Saturday, April 22nd was Earth Day, an annual celebration of the planet that we live on and a day when, generally, people try to do favors back for Mother Earth -- planting trees, collecting litter, etc. It's a cute, community-filled day when everybody looks at our beautiful home, celebrating the flowers we've seen, the breathtaking sunsets we've gawked at and reminiscing on the hidden jewels that we've discovered. It's amazing -- because Earth is amazing.
But what now; it has passed, moved on, and we've gone on with our lives as usual. We idle our cars and ignore the bags blowing at our feet; we cut down trees to build strip centers that sit empty and ugly and burn chemicals out into the atmosphere. Scientists call for help for our voiceless planet -- "stop doing these things!! your actions have an impact!! temperatures are rising!!" -- but they are dismissed as liars or conspiracy theorists and ignored. Environmental regulations are the most scoffed at, the most hated because of the money they cost businesses and are the most circumvented.
Can I just ask a question..? Where does everyone think we're going to live when our home is no longer able to keep us alive?
When we have an Asian Brown Cloud over every continent and cannot walk outside without masks when global temperatures climb so high that snow is an anomaly and Antarctica melts when the oceans rise and take back some of our states, will we care then? When bees go extinct -- our primary pollinators -- and large chunks of our food stuff die off, when birds and fish get poisoned and make us -- their consumers -- sick, will we care then? When medications and coffee and chocolate are too highly-priced for us to consume because they come from a rainforest that has been mowed down, when zoos truly are the only places left to see even turtles at all, when the oceans cannot be swam in because of an oil slick on the surface that is harmful to our health, will we care then?
At what point should we stop planning to be retroactive and decide, instead, that we want proactively to never reach that point? When did pieces of paper become more important than clean, life-giving oxygen, when did expansion of business take precedence over clean water and when did the outward appearance of our home start to matter more than a hole in our atmosphere? When did condemning entire species of animals to death become secondary to inexpensive clothing? And if you truly don't care about animals, then when did transporting oil a mile more quickly begin to be prioritized over somebody's honorable worship site and somebody's water health?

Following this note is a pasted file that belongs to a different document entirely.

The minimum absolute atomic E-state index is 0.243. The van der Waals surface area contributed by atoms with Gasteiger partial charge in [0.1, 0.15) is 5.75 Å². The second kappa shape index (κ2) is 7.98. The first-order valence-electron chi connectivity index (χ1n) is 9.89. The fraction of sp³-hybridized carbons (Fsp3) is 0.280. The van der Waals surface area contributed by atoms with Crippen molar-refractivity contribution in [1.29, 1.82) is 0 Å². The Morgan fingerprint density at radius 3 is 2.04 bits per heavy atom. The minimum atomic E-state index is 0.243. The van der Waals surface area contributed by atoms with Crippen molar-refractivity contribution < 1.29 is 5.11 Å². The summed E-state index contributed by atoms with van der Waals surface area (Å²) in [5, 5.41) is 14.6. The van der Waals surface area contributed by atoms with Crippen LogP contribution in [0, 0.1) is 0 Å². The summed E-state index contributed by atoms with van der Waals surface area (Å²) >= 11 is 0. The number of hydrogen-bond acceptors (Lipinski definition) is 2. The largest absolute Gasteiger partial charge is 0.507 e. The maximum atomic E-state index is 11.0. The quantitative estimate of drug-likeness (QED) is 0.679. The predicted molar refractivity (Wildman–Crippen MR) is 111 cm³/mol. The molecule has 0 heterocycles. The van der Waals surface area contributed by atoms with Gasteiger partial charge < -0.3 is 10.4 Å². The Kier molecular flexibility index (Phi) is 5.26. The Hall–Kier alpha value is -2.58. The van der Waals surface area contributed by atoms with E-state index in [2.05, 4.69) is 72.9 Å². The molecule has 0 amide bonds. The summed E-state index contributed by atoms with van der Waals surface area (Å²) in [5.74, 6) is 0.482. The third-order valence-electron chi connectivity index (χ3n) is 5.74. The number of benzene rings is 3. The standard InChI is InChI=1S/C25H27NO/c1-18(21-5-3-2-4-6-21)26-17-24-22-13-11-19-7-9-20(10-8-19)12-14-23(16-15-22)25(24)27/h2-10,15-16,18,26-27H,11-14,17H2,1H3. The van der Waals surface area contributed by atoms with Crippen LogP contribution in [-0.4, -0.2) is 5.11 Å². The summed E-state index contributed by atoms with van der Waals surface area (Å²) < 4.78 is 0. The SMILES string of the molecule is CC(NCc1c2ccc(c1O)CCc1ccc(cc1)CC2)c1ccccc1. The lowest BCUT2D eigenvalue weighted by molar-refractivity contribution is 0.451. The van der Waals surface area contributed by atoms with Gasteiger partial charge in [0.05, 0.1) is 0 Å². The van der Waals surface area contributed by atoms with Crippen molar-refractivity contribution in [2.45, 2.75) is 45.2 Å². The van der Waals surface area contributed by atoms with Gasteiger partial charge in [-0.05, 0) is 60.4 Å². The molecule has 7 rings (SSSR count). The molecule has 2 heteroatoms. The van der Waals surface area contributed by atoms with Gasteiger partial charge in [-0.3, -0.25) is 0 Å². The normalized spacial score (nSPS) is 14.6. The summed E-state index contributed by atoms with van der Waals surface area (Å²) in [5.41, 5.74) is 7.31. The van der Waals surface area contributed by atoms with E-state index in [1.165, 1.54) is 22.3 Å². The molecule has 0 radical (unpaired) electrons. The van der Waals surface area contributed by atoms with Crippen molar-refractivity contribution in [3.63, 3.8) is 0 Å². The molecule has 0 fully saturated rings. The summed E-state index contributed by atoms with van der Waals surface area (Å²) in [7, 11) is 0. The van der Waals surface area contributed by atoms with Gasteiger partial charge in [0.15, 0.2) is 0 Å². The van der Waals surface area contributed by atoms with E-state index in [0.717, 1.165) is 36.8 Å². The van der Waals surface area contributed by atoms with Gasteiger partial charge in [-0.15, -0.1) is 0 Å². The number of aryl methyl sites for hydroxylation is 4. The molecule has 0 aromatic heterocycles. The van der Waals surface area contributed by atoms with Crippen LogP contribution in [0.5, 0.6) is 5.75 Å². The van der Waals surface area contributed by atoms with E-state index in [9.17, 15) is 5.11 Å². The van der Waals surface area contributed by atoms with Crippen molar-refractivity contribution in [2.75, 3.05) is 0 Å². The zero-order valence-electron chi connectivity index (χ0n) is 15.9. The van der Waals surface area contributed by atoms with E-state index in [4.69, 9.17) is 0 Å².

We have only one planet -- as far as space travel has come, we cannot plan for our entire population to just relocate and start over. This isn't a cigarette butt that you just toss out of our window, ready to light another or a repavement of a road that was damaged when chemicals spilled on it. This is our PLANET. Our HOME.
In being at the top of the food chain, being the industrialized species that possessed weaponry and processing capabilities to destroy the world as we know it, it is our job and our responsibility to be caretakers of our environment, to care and value the land around us and to not bleed it dry. Business and a healthy Earth can coexist. Besides, if humanity has no future, what point does one's business have? Money is secondary to oxygen; if there is nobody alive and capable of buying your product, you will have scarred the earth empty for nothing. The increase in expenditures per year is more than worth the idea that you are helping the Earth to have a future -- it is your home.
And if you need any more motivation, go outside and look up at the sky. At the leaves on the trees, each individual blade of grass in your lawn, and take a deep, full breath. How nice it is to have a healthy, beautiful home.
Thank you for celebrating Earth Day and for helping keep Earth beautiful.